Ending the neglect of mental health: can the NHS do it?
The Conservatives promise to put mental health services on a par with physical healthcare – but more austerity is a major threat, reports Andrew McConaghie.
Amid the general election’s war of words, there were few themes within NHS policies which all political parties could agree on, but one of them was the urgent need to improve mental health services.
The Conservatives are now looking ahead to a five-year term up to the year 2020 (and without the compromises required of coalition), and must now fulfil their promise to ‘improve access to mental health services’, one of their key manifesto pledges for the NHS.
But while the NHS has been promised above-inflation increases in spending, social care services will not be protected from further swingeing cuts, and this could hamper any efforts in the field.
Even with NHS spending being protected in theory, many fear that funding won’t stretch to cover all the Service’s many priorities, and mental health could once again lose out. Indeed most people in the frontline say NHS mental health services have been cut back over the last five years.
In an opinion piece for pharmaphorum, Paul Farmer, chief executive of the mental health charity Mind says austerity has hit mental health services particularly hard.
“The reality of the world of mental health is that, in recent years, life has become significantly more difficult for many people with mental health problems.
“Austerity has taken its toll on the mental health of the nation, while cuts to NHS mental health services mean that people up and down the country are being failed when they are at their most unwell. People are telling us every day that it’s becoming harder and harder to get the help they need.”
Equal treatment for mental health problems
At the heart of the challenge in mental health are two fundamental problems. First, mental health issues are not treated or funded equally with physical health problems. Figures from NHS England in 2013 showed that mental illness causes almost a quarter of the burden of disease (22.8 per cent), yet received only 11 per cent of NHS funding. By comparison, cancer caused 15.9 per cent of that burden.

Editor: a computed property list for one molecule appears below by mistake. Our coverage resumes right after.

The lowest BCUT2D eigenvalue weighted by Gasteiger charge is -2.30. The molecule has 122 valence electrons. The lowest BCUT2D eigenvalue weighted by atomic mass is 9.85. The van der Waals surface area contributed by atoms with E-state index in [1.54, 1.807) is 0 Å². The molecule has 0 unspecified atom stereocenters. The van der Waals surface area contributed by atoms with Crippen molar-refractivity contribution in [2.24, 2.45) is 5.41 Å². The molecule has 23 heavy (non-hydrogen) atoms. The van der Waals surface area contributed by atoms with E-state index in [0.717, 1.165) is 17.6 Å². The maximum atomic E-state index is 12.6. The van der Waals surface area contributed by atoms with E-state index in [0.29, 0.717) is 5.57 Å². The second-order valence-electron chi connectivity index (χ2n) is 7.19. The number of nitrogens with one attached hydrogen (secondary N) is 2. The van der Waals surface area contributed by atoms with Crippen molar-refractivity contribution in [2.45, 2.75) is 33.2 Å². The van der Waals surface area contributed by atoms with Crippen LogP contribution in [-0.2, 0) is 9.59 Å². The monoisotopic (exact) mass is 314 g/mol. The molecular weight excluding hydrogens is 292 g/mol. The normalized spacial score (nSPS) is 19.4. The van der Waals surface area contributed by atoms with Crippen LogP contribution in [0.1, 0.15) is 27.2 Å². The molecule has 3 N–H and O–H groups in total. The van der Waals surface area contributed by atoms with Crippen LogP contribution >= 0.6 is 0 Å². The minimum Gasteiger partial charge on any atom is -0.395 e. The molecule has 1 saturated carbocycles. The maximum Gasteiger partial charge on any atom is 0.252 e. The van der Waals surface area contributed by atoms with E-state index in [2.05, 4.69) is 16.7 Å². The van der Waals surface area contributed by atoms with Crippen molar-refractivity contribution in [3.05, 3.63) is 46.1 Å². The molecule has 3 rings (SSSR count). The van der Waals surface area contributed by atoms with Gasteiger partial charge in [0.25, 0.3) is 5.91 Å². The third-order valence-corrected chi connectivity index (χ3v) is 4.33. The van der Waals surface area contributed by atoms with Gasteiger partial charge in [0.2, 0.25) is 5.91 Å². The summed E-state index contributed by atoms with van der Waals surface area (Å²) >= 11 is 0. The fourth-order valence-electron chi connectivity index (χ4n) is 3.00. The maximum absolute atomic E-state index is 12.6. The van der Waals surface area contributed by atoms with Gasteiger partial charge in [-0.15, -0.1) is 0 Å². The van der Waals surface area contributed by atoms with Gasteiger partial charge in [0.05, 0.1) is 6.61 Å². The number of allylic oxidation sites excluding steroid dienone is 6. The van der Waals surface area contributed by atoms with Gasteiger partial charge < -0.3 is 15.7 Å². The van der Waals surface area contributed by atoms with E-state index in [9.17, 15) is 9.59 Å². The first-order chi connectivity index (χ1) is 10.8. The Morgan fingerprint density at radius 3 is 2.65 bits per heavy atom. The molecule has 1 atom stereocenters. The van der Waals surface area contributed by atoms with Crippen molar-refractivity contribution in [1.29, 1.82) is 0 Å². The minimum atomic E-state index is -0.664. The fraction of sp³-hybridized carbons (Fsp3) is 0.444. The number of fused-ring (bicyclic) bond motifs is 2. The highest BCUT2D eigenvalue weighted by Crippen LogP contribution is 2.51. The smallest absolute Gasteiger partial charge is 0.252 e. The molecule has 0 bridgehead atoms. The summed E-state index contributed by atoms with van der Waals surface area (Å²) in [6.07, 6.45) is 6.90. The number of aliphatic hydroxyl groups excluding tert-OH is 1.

Furthermore, 92 per cent of people with diabetes receive treatment, compared to just 28 per cent of people with mental health conditions. Yet figures show that people with serious mental illness are at risk of dying up to 25 years earlier than those without such illness.
Second, mental and physical health problems are currently treated separately in the NHS, which means the link between, say, depression and diabetes is rarely properly identified or addressed.
National Clinical Director for Mental Health Dr Geraldine Strathdee, who discussed the challenges in a recent blog, commented:
“The evidence that seeing people as either just ‘body’ or just ‘mind’ parts, rather than as a whole person, results in poor outcomes for patients and poor value for commissioners is there.”
She says there is a great deal of evidence to show unassessed and untreated mental ill health leads to physical ill health and long-term conditions.
“For example, people suffering untreated depression and anxiety are significantly more likely to develop heart and lung diseases, diabetes, cancer, die up to 20 years prematurely, more often use crisis services and have repeated hospital admissions.”
Last week was Mental Health Awareness Week, and charities and NHS leaders were trying to push the subject up the agenda, but it must compete with many other priorities and pressures within the health service.